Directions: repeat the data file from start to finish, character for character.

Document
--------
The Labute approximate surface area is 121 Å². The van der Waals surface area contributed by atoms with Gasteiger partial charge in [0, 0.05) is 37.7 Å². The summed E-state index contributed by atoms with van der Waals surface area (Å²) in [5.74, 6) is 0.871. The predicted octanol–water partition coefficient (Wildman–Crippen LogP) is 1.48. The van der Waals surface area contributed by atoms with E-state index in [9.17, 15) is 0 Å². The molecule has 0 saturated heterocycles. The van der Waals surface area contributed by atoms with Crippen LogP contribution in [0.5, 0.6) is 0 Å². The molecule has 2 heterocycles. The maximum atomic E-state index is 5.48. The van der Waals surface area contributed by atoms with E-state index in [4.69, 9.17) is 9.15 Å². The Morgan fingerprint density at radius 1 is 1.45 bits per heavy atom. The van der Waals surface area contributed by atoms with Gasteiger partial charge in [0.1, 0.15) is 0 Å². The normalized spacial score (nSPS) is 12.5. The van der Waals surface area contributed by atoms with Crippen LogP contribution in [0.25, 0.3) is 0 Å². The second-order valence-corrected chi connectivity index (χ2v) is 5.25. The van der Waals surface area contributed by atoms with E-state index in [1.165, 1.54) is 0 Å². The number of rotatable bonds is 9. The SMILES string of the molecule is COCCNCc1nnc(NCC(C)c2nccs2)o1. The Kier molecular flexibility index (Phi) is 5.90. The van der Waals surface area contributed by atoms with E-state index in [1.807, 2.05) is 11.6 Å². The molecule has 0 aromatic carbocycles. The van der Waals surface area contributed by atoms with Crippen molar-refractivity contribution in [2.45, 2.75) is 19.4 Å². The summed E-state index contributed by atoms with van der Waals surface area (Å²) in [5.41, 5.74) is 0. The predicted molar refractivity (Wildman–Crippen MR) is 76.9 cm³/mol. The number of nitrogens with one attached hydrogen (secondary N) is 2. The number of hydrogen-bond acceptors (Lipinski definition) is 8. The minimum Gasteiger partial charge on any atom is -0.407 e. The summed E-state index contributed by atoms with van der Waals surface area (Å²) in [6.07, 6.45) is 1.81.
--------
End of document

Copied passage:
The Labute approximate surface area is 121 Å². The van der Waals surface area contributed by atoms with Gasteiger partial charge in [0, 0.05) is 37.7 Å². The summed E-state index contributed by atoms with van der Waals surface area (Å²) in [5.74, 6) is 0.871. The predicted octanol–water partition coefficient (Wildman–Crippen LogP) is 1.48. The van der Waals surface area contributed by atoms with E-state index in [9.17, 15) is 0 Å². The molecule has 0 saturated heterocycles. The van der Waals surface area contributed by atoms with Crippen LogP contribution in [0.5, 0.6) is 0 Å². The molecule has 2 heterocycles. The maximum atomic E-state index is 5.48. The van der Waals surface area contributed by atoms with E-state index in [4.69, 9.17) is 9.15 Å². The Morgan fingerprint density at radius 1 is 1.45 bits per heavy atom. The van der Waals surface area contributed by atoms with Gasteiger partial charge in [0.1, 0.15) is 0 Å². The normalized spacial score (nSPS) is 12.5. The van der Waals surface area contributed by atoms with Crippen LogP contribution in [0.25, 0.3) is 0 Å². The second-order valence-corrected chi connectivity index (χ2v) is 5.25. The van der Waals surface area contributed by atoms with E-state index in [1.165, 1.54) is 0 Å². The number of rotatable bonds is 9. The SMILES string of the molecule is COCCNCc1nnc(NCC(C)c2nccs2)o1. The Kier molecular flexibility index (Phi) is 5.90. The van der Waals surface area contributed by atoms with E-state index in [1.807, 2.05) is 11.6 Å². The molecule has 0 aromatic carbocycles. The van der Waals surface area contributed by atoms with Crippen molar-refractivity contribution in [2.45, 2.75) is 19.4 Å². The summed E-state index contributed by atoms with van der Waals surface area (Å²) in [5.41, 5.74) is 0. The predicted molar refractivity (Wildman–Crippen MR) is 76.9 cm³/mol. The number of nitrogens with one attached hydrogen (secondary N) is 2. The number of hydrogen-bond acceptors (Lipinski definition) is 8. The minimum Gasteiger partial charge on any atom is -0.407 e. The summed E-state index contributed by atoms with van der Waals surface area (Å²) in [6.07, 6.45) is 1.81.